Journals watch - Depression, antibiotics and coronary artery disease

Too busy to read all of the journals? Dr Simon Hunter selects research papers of interest to GPs.

Narrowed coronary artery: a new diagnostic test is being studied (Photo: ZEPHYR/SCIENCE PHOTO LIBRARY)
Narrowed coronary artery: a new diagnostic test is being studied (Photo: ZEPHYR/SCIENCE PHOTO LIBRARY)

Depression in the elderly

Age Ageing 2013; 42: 173-80

Depression is known to occur commonly in the elderly, but few studies have looked at the over-75s.

This group is important because they have more potential risk factors such as bereavement, loneliness, somatic illness and functional impairment. As numbers of the elderly increase, knowledge of incidence and risk factors can help planning.

This study from Germany involved 3,327 general practice patients without dementia over the age of 75 and looked at incidence of depression at various ages compared against social and medical factors.

Some of the findings were unexpected. Living alone, income and marital status made no difference.

Depression increased in frequency with age - almost double in the over-85s compared with the over-75s. One in 13 of the over-85s were depressed. The incidence in women was slightly higher than in men.

Factors that increased incidence were mobility and visual impairment, mild cognitive impairment (even if subjective) and smoking.

Of these, mobility impairment had the greatest effect with a hazard ratio of 2.53. Somatic illness had no effect either way, perhaps surprisingly, because it was a QOF domain for several years.

Antibiotics in children who have acute rhinosinusitis

Arch Dis Child 2013; 98: 299-303

This study looked at what we would routinely call sinusitis, but because the mucosa of the nasal passages and the sinuses are congruous, and sinusitis usually develops from a viral infection of the nasal mucosa, the preferred term is rhinosinusitis. 'Acute' here means less than 30 days.

In the UK, current guidance recommends a conservative approach to treating acute rhinosinusitis, avoiding antibiotics whatever the cause. The US guidance tries to identify bacterial cases and treat those with antibiotics.

This paper was a systematic review of RCTs of antibiotics versus placebo in children with acute rhinosinusitis. The researchers found four suitable trials but there were significant differences in methodology and difficulties with the actual diagnosis.

The overall NNT for rhinosinusits seemed to be eight, comparable to otitis media, and there did seem to be some benefit from using antibiotics, but given the weakness of the data, the researchers found it difficult to make a solid assessment. They suggest continuing with the current guideline, a conservative approach.

A new method for diagnosing coronary artery disease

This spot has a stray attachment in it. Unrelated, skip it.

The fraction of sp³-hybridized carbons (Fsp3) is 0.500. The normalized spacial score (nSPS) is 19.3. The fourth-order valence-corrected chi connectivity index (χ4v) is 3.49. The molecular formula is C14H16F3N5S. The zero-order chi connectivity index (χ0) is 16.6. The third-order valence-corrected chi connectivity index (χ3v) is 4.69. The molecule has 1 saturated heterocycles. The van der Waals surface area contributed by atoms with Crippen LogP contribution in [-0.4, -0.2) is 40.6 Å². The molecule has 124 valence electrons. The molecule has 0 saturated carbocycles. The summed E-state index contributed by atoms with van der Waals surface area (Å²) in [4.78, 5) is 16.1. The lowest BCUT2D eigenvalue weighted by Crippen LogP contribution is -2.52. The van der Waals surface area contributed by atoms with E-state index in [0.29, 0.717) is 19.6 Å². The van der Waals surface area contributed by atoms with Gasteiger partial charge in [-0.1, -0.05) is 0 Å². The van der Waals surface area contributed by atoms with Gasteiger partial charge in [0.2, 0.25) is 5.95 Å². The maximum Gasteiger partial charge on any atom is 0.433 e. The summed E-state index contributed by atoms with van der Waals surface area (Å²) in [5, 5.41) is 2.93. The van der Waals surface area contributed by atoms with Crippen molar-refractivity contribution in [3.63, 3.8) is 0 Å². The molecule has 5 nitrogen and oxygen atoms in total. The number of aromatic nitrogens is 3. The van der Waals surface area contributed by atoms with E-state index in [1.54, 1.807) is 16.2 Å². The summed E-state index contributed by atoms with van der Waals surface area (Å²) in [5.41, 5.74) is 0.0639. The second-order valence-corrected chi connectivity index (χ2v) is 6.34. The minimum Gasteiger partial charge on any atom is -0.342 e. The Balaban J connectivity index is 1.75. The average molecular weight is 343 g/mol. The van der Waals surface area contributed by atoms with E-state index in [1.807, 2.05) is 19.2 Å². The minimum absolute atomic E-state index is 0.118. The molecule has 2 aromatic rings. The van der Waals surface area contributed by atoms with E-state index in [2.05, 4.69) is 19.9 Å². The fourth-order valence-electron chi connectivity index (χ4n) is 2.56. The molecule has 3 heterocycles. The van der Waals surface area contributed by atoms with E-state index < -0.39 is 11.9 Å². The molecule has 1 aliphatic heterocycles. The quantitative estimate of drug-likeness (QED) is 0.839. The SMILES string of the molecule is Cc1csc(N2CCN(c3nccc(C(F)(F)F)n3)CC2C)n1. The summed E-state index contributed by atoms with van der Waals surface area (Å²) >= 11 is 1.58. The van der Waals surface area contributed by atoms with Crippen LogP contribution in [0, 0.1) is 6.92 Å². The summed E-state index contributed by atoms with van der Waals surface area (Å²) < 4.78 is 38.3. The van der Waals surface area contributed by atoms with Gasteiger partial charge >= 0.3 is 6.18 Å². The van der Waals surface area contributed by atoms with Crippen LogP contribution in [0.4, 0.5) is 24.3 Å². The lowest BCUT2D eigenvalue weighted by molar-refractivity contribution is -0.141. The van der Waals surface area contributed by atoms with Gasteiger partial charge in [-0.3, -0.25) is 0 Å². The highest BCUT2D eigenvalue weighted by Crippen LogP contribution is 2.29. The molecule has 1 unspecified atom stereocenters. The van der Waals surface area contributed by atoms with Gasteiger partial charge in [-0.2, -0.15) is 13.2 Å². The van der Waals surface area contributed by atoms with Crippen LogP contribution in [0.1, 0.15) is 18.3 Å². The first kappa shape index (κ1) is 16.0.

Am J Cardiol 2013; 111: 786-92

I love it when I discover something novel, or a radically new way of doing something. This study did just that.

The researchers looked at the effectiveness of acoustic cardiography. Coronary artery microbruits, subaudible bruits inaudible to the 'naked ear', coming from stenosed coronary arteries, were recorded using an electronic stethoscope. The sound was recorded over nine different places overlying the heart for 40 seconds each, taking about 15 minutes, and the noises analysed in conjunction with a four-lead ECG recording.

The study compared the accuracy of acoustic cardiography with CT angiography (another non-invasive test with good reliability) in 161 patients referred with a variety of cardiological problems. Forty per cent of the patients were obese.

The researchers were looking for a greater than 50% stenosis. They found acoustic cardiography had a sensitivity of 89.5% and a specificity of 57.7%. As it develops, this could be a very useful non-invasive test.

Non-alcoholic fatty liver disease developing in children

J Pediatr 2013; 162: 496-500

A condition I was rather unaware of until now is non-alcoholic fatty liver disease (NAFLD) in children. We are all aware of the rising levels of obesity and cases of type 2 diabetes, but children can also have NAFLD.

NAFLD can lead to cirrhosis and is a risk factor for cardiovascular disease and liver cancer.

This US study compared levels of NAFLD for 1988-94 with levels in 2007-10 in nearly 13,000 children. The data came from the National Health and Examination Survey, a survey looking at diet and health. NAFLD was diagnosed with an ALT of more than 25.8 in boys and more than 22.1 in girls.

The researchers found that the prevalence of NAFLD more than doubled over 20 years from 3.9% to 10.7%. They found that half of obese male children have NAFLD. They also discovered that the rise in the proportion of obese children having NAFLD suggests there are causative factors other than purely weight - probably high-sugar diets.

Dr Hunter is a GP in Bishop's Waltham, Hampshire, and a member of our team who regularly review the journals

Reflect on this article and add notes to your CPD Organiser on MIMS Learning


These further action points may allow you to earn more credits by increasing the time spent and the impact achieved.

  • Audit your patients aged over 85 to assess depression prevalence.
  • Case review children with a diagnosis of sinusitis to see if there is routine prescribing of antibiotics.
  • When seeing obese children, carry out a brief intervention about high-sugar drinks and diet.

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